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Re: Perl moving above 5.x version numbers

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From:
Darren Duncan
Date:
May 19, 2020 19:41
Subject:
Re: Perl moving above 5.x version numbers
Message ID:
ffc07938-978c-131b-146d-7cf22251168c@darrenduncan.net
Yes, what Dan said, is my motivation, its about perception that Perl is moving 
forward regularly.

Also, just shifting the numbers, whether its done for 34 or 36 or whenever we're 
ready, shows respect to Perl's long history and many updates over the years, it 
more properly represents how much has been built over the years.

Incrementing the first version per yearly release is helping Postgres' 
perception, and other projects, which have moved to doing that.

I'm not specifically proposing that this needs to be rushed for next year.

Other than the work involved to make sure the tooling and ecosystem works with 
the updated scheme, which can take as much time as it needs to, is there really 
any strong tie to calling Perl version 5 forever that people say they'd rather 
not change?

-- Darren Duncan

On 2020-05-19 9:02 a.m., Dan Book wrote:
> On Tue, May 19, 2020 at 1:39 AM Darren Duncan wrote:
> 
>     Now that Raku has, or is in the process of, no longer using the Perl version
>     namespace, has there been any serious consideration by the Perl 5 Porters to
>     start exploiting version numbers above 5.x for major releases?
> 
>     I propose, if possible, that the next major production version of Perl after
>     5.32 be 34.0, and then continue on in that manner afterwards.
> 
> I think this is worth considering from an appearances standpoint.
> 
> Let me say right out, that using 6 or 7 is out of the question. They would both 
> only add to confusion and contention between communities. The Raku community has 
> done a lot of work and gone through a lot of pain (and still are) to stop 
> appearing to clobber Perl's namespace. A new version of Perl 6 or 7 would just 
> reassert these issues of identity between the two languages, and add confusion 
> to the numerous resources that will be referencing "Perl 6" for years to come.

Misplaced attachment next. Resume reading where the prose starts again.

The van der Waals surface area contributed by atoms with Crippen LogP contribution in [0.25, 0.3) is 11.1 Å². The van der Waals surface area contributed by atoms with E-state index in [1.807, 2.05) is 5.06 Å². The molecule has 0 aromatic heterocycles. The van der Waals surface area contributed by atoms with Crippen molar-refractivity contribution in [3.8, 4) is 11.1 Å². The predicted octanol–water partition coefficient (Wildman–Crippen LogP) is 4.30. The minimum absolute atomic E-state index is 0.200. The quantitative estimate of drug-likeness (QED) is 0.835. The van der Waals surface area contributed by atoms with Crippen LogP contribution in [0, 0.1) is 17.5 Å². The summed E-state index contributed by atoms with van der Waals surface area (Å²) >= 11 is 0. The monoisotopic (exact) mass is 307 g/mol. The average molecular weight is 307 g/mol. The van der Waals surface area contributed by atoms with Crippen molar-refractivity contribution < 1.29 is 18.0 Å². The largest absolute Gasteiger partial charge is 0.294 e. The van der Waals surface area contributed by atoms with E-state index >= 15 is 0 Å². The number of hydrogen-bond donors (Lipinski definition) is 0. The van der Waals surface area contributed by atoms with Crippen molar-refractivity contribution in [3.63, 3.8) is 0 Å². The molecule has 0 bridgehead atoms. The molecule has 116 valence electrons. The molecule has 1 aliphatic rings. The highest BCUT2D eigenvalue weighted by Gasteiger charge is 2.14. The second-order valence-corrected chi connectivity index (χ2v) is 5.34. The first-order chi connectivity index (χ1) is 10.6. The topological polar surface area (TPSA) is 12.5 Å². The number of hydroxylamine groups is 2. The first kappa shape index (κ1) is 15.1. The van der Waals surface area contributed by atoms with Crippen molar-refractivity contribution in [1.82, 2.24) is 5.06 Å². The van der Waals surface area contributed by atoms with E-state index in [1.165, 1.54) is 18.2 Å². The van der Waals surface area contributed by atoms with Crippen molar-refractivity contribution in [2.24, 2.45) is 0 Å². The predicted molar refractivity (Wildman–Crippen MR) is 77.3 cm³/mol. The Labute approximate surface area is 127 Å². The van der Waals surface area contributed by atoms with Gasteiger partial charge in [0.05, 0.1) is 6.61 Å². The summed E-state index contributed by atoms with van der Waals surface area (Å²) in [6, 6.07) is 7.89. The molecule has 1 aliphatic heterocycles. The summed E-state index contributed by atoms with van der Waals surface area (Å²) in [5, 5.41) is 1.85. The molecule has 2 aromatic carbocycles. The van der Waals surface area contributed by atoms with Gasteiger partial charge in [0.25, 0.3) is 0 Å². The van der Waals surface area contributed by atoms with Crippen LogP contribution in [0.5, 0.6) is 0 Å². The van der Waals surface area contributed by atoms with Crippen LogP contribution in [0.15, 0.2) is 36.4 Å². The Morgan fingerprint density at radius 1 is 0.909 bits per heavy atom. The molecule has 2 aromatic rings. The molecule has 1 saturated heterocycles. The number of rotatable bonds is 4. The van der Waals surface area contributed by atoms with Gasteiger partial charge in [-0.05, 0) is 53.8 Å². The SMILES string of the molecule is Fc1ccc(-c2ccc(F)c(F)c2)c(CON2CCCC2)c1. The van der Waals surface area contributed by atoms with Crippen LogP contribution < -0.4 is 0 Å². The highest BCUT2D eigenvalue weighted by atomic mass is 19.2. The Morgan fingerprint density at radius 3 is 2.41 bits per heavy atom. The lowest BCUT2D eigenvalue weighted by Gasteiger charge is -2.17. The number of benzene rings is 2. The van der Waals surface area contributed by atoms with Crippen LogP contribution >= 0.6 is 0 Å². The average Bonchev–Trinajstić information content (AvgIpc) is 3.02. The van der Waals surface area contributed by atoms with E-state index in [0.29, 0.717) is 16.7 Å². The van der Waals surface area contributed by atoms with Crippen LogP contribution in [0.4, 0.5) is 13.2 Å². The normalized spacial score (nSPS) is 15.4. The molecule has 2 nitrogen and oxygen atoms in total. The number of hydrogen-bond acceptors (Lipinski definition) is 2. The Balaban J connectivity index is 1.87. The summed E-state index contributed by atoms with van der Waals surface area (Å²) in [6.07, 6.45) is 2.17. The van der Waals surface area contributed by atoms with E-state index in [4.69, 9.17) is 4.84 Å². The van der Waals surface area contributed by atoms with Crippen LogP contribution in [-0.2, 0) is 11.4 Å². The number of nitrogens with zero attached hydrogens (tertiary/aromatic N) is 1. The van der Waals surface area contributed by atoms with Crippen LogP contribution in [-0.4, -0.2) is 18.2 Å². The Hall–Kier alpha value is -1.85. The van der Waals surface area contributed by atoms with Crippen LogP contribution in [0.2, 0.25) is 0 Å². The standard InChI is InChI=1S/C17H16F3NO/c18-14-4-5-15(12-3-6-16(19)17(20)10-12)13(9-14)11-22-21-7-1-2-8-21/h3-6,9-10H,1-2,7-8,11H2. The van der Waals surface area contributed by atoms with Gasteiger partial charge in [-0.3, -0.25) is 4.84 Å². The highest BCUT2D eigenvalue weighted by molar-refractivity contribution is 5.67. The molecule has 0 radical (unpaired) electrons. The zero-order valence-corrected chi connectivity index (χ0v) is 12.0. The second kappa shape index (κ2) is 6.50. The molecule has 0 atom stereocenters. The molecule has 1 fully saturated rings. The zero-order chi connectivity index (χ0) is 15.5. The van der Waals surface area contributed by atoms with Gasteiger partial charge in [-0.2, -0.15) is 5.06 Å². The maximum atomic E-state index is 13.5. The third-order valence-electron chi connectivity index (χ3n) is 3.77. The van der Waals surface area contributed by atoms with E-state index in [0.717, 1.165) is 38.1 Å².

> 
> Higher numbers are worth exploring. Consider that to the outsider, Perl 5.8 and 
> Perl 5.30 seem like a small difference in version. I experience this every time 
> a new user says they have some ancient version of Perl and don't realize that 
> 5.30 is a decade newer. This lends itself to the appearance that Perl is not 
> continuously developed and does not have major releases every year. We know this 
> is not true, but if we want to make it clearer to the public, our versioning 
> scheme needs to better represent this reality.
> 
> There is the argument that considering every major release a "major version" is 
> too much, that Perl doesn't change that much. I would argue that we already call 
> them major version releases, and they are already ABI incompatible, they already 
> effectively are major version releases that most would expect, in everything but 
> having drastically incompatible user-facing changes. But Perl is never going to 
> do that, it's not what we are about. So there's something to be said for 
> matching the appearance to the reality such as it is.
> 
> Why jump to the second version number component as the major version? Sure it 
> feels Java-esque. But it's already what many things treat as the major version, 
> and it causes no appearance of relation to previously-known-as-Perl-6. It's not 
> ideal, but it's an option. I don't think we should impose any deadline of doing 
> this by 5.34 or 5.36 or whatever, just as examples. The logistics may seem 
> simple but there is a lot of ecosystem out there to untangle.

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